Thursday, June 13, 2024

Curbio faces lawsuits, complaints from agents amid rapid growth

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Few companies have had the kind of run Curbio is enjoying.

Founded by Rick Rudman in 2017, the company has raised $118 million via three funding rounds.

It has racked up multiple accolades, including a victory at a “Pitch Battle” hosted by the National Association of Realtors’ for-profit investment subsidiary, Second Century Ventures.

And it’s now doing pre-sale home renovations in 55 different markets. NAR even partnered with the company last month.

But all of those wins have also come against the backdrop of apparent growing pains for the company that have included strained relationships with some Realtors and past clients, as well as dozens of lawsuits.

Brian Schwalb

In November, Washington, D.C. Attorney General Brian Schwalb filed suit against Curbio, dismissing its practices as a “scheme of deception, intimidation and fraud.”

Curbio denied nearly all of Schwalb’s allegations and told Inman its record of serving over 4,000 customers shows why it has grown so rapidly.

“We strongly disagree with the assertions made by the D.C. attorney general’s office, and we have filed our response denying all allegations,” Curbio said in a statement. “Not only are the assertions without merit, but they also paint a false narrative of Curbio and the valuable services we provide to get homes fixed up and ready to sell while allowing customers to wait until the home sells to pay Curbio. We’ve completed thousands of projects with a strong track record of reliable and successful outcomes for real estate agents and their clients.”

But interviews with more than a dozen Realtors, past clients, industry experts, a former Curbio employee and records from litigation between Curbio and its clients show more cases from across the country that track with the allegations in the D.C. lawsuit: costs rose mid-project; some sellers deemed the company contractors’ work sub-par; liens were placed on properties; clients got tied up in disputes and ultimately blamed the agent who introduced them to Curbio.

“I have let them know that I will not be working with them ever again,” Philadelphia-based real estate agent Liora Israel told Inman, adding that her client in the Philadelphia suburb of Melrose Park was sued by Curbio in January.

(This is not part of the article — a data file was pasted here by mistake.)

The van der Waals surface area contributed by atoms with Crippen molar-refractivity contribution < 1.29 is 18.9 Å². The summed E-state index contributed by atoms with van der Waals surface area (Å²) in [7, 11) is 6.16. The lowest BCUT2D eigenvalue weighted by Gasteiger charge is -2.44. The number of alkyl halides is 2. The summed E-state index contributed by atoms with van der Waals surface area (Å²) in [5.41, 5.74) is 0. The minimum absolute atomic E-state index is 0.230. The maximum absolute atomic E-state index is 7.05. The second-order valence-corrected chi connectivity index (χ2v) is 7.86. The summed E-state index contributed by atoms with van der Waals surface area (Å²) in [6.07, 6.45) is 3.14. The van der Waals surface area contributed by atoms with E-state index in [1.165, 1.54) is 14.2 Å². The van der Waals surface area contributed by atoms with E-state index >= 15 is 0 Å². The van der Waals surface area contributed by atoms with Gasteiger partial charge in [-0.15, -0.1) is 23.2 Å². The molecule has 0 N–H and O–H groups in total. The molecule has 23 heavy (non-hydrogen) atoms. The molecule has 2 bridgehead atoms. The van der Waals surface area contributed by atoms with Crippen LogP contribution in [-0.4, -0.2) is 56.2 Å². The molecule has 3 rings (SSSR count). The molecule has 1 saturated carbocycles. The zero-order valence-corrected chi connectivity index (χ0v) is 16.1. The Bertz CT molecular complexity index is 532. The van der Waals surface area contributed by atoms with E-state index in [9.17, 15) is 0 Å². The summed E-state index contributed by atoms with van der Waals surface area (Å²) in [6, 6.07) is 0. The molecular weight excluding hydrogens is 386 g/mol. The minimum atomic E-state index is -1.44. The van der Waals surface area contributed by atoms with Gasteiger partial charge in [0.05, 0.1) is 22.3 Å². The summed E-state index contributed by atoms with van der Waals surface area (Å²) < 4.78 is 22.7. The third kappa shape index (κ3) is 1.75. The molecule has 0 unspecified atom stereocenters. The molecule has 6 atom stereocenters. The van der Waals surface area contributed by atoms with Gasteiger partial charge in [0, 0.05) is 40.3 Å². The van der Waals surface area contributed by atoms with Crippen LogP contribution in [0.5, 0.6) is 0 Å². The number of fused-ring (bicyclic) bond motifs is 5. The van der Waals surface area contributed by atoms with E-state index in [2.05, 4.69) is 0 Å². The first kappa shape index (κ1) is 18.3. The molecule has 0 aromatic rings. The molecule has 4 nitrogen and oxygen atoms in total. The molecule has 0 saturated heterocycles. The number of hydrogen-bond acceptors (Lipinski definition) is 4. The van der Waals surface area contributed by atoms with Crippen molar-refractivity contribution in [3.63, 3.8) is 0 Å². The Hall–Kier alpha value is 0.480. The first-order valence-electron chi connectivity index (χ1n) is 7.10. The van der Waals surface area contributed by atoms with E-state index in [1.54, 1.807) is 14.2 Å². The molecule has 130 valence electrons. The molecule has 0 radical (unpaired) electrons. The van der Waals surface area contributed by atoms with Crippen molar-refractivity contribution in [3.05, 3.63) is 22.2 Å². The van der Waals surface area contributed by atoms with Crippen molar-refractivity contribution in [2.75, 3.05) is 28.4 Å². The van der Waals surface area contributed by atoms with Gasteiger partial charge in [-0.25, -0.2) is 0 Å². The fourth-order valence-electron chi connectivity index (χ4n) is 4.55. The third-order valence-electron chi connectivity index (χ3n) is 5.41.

Delays, liens and lost equity

Online reviews, plus interviews with agents, provide hundreds of examples of Realtors who said they helped their clients obtain a higher sales price by working with Curbio, which was founded in 2017 and is based in Maryland. 

“The service that they provide is awesome for clients that have a lot of equity in their home but they cannot afford to make the upgrades in order for their home to sell for at least market or higher,” Tennessee agent Lori Tackett told Inman. “My particular client would have sold as-is and would not have received as much money as she did.”

The company’s model of setting the scope and price of a renovation then coordinating subcontractors has won Curbio multiple accolades. To boot, Curbio told Inman that it is “completely aligned with agents” and focuses on “speed, quality and efficiency.”

But not everyone is happy with the experience. 

Schwalb — the attorney general in Washington D.C. — alleged in his complaint that Curbio’s contracts left homeowners vulnerable to cost overruns, delays and liens placed against the property amid disputes. He also accused the company of filing liens against properties before both sides agreed work was complete. Schwalb wrote that “on dozens of occasions since 2018, contemporaneous to a homeowner signing the Curbio contract — but before a single dollar’s worth of work had been completed — Curbio recorded a deed of trust for the full contract amount against the homeowner’s property.”

“Curbio utilizes a collection of low-cost subcontractors to deliver an over-priced, low-quality product — after locking consumers into a one-sided contract from which there is no escape,” Schwalb continued in his complaint.

Schwalb’s suit, filed in the Superior Court of the District of Columbia, ultimately claims Curbio violated the Consumer Protection Procedures Act and the Abuse, Neglect, and Financial Exploitation of Vulnerable Adults and the Elderly Act. Schwalb wants a judge to order Curbio to stop breaking those laws, award undisclosed amounts of restitution and damages, and void liens against properties in Washington, D.C., among other things. 

Homeowners in markets across the country reported similar issues to those raised in Schwalb’s suit.

In a lawsuit filed against the company on Feb. 29, attorneys for a homeowner who worked with Curbio said the woman’s experience was “eerily similar” to those alleged by Schwalb. The complaint alleges costs rose and that work was delayed and damaged the home.

“Curbio did not wait for … completion of the project before issuing the mechanics lien against her property and telling her that she would be personally liable for over $130,000 for work that Curbio had never performed,” the complaint says.